Wednesday, May 3, 2017

The Best French Toast Recipe Ever

With Mother's Day right around the corner, everyone should be honing their breakfast skills. One of the components of a lush morning meal is French toast. Nothing beats this variation of the French pain perdu. It's a surprisingly easy to make dish that even works for a Saturday or Sunday night supper.

Julia Moskin lets us  in on the magic in her column in today's New York Times Food section. She has always gone for what she calls the "slosher" method. where milk and eggs are sloshed together in a bowl. It's then whisked together into a frothy liquid and white bread is dunked in, scooped out and fried in butter.  The chance if it is delicious is about fifty-fifty - not very good odds for any recipe,Ms Moskin goes to a good source for advice , this being  Jessica Koslow, the owner and chef  of Spirit. Her French toast starts with thick, almost steak like slices of white bread, first seared on the stove and then roasted in the oven. She follows the popular New York trend of stuffing the slices with jams (other restaurants use a sweetened cream cheese) However the secret isn't this, but whole cream. A  few tablespoons go a long way according to her,It gives the custard a richer mouth feel. Home chefs who are still wary about using such a rich ingredient should opt for whole milk. The effect is sort of the same  yet results in a better taste than using two percent milk.

Another aspect in making the pain perdu parfait is the bread itself. Home chefs can use regular or Pullman bread which will give uniformly dipped and grilled slices. Ms. Moskin also suggests using the egg rich challah or equally rich brioche bread.Personally I'd prefer either French or Italian bread.It's dense and chewy and makes a wonderful French toast when sliced into half inch rounds.Another factor in making an excellent slice is the amount of time in the custard mixture.Remember that French toast that has been over soaked will have a damp and gooey middle while the crusts stay crisp and brown. To have an evenly coated slice dip it in, letting both sides soak for about three to four Mississippi  as Ms. Moskin advises. There are some schools of thought that advocate adding everything from sugar to Gran Marnier and Amaretto. Don't.It's not a dessert to be later served with whipped cream and chocolate sauce. Stick with the butter and maple syrup.Cooking it means aiming for a lacy brown crust on both sides. Think the golden brown of caramelized sugar   and not the dull brown of overcooked eggs. You can do what the chefs do and coat it in sugar  as it's fried in butter (Or I Can't Believe It's Not Butter).It'll be the perfect slice.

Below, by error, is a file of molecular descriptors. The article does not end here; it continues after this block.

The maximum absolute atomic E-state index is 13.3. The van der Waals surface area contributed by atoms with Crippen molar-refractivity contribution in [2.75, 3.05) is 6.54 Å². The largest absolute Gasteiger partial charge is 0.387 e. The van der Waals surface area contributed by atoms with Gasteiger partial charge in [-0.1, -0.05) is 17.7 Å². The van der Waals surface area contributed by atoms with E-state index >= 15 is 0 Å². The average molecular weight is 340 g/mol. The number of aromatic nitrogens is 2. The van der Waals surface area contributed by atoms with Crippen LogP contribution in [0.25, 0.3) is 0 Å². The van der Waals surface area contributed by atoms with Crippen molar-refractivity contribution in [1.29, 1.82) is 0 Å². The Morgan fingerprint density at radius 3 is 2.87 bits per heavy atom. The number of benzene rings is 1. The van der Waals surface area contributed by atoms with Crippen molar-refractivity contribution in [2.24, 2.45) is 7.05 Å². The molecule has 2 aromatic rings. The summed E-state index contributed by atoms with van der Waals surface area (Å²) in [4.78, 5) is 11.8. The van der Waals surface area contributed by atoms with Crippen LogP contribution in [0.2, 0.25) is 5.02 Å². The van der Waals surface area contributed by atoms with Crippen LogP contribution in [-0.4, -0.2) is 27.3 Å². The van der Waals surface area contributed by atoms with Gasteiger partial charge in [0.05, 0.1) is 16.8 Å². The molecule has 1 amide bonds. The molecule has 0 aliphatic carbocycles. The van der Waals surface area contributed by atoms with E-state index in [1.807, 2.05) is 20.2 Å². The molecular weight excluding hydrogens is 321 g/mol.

French toast is a simple but decadent dish. Make it correctly and it will come out as good as any restaurant.version.It will be more than a simple slice of bread, it will be a sensual experieince.

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